Economy grows at solid 3.2% pace

WASHINGTON — The U.S. registered solid economic growth in the final three months of last year, buoyed by rising exports and the biggest increase in consumer spending in three years, the Commerce Department said Thursday.

The economy’s 3.2 percent annualized growth rate in the fourth quarter was in line with analysts’ expectations and suggests that there was good momentum heading into this year. The pickup in personal spending was particularly encouraging as that accounts for more than two-thirds of American economic activity.

Business spending for equipment accelerated, but housing investment fell in the quarter. And companies continued to build up inventory of goods, which could weigh on future production and growth if sales don’t keep up.

For all of 2013, officials said, the economy expanded at a sluggish 1.9 percent annual rate, down from 2.8 percent in 2012. But the slowdown came mainly from weakness early last year; economic growth accelerated in the third quarter, to 4.1 percent, although more than one-third of that percentage increase came from a restocking of goods.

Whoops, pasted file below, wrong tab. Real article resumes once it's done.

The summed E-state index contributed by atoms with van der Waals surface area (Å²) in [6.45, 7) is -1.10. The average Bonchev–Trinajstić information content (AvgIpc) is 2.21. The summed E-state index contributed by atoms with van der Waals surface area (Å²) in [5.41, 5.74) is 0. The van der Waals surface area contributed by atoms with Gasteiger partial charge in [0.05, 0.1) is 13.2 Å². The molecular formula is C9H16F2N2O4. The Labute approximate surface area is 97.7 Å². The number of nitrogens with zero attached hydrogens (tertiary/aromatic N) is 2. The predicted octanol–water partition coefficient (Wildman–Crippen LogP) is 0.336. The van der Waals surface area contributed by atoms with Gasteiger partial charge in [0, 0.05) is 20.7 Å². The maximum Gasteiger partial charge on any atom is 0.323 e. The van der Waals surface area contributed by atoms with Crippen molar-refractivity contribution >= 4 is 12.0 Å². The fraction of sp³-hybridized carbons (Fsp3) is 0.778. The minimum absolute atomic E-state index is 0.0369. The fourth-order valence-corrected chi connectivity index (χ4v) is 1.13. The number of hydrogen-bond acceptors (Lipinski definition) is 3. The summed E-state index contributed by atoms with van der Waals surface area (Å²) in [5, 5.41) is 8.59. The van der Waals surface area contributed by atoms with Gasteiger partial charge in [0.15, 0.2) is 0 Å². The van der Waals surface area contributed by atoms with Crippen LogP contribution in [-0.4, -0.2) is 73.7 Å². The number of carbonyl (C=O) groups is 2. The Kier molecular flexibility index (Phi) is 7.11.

Underlying private-sector demand was stronger in the fourth quarter as consumer spending jumped 3.3 percent, compared with a 2 percent gain in the third quarter. Consumption was lifted by solid holiday sales as people bought more clothes and spent more on eating out.

Overall, fourth-quarter growth was “pretty impressive” especially after taking into account the nearly three-week federal government shutdown at the start of October, said Paul Ashworth, an economist at Capital Economics.

Encouragingly, business investment for equipment, which had lagged in recent quarters, grew nearly 7 percent in the final quarter of last year. Net exports jumped more than 11 percent. The generally bright outlook for trade earlier this year, however, has been clouded in recent days with currency turmoil in emerging markets and uncertainties about China’s economic growth.

Residential investment was unusually weak in the final quarter, although analysts said that appeared to be an anomaly as homebuilding was strong in the fourth quarter. Federal government spending, defense and non-defense, also was down sharply, but this was also seen as temporary.

“The broader picture is that, as the massive fiscal drag diminishes, U.S. economic growth is accelerating,” Ashworth said.

Said Kathy Bostjancic, an economist at the Conference Board, a business-sponsored research group: “The economic performance in the fourth quarter and third quarter was a relatively pleasant change for the better. And more of the same could be in store this winter and spring.”

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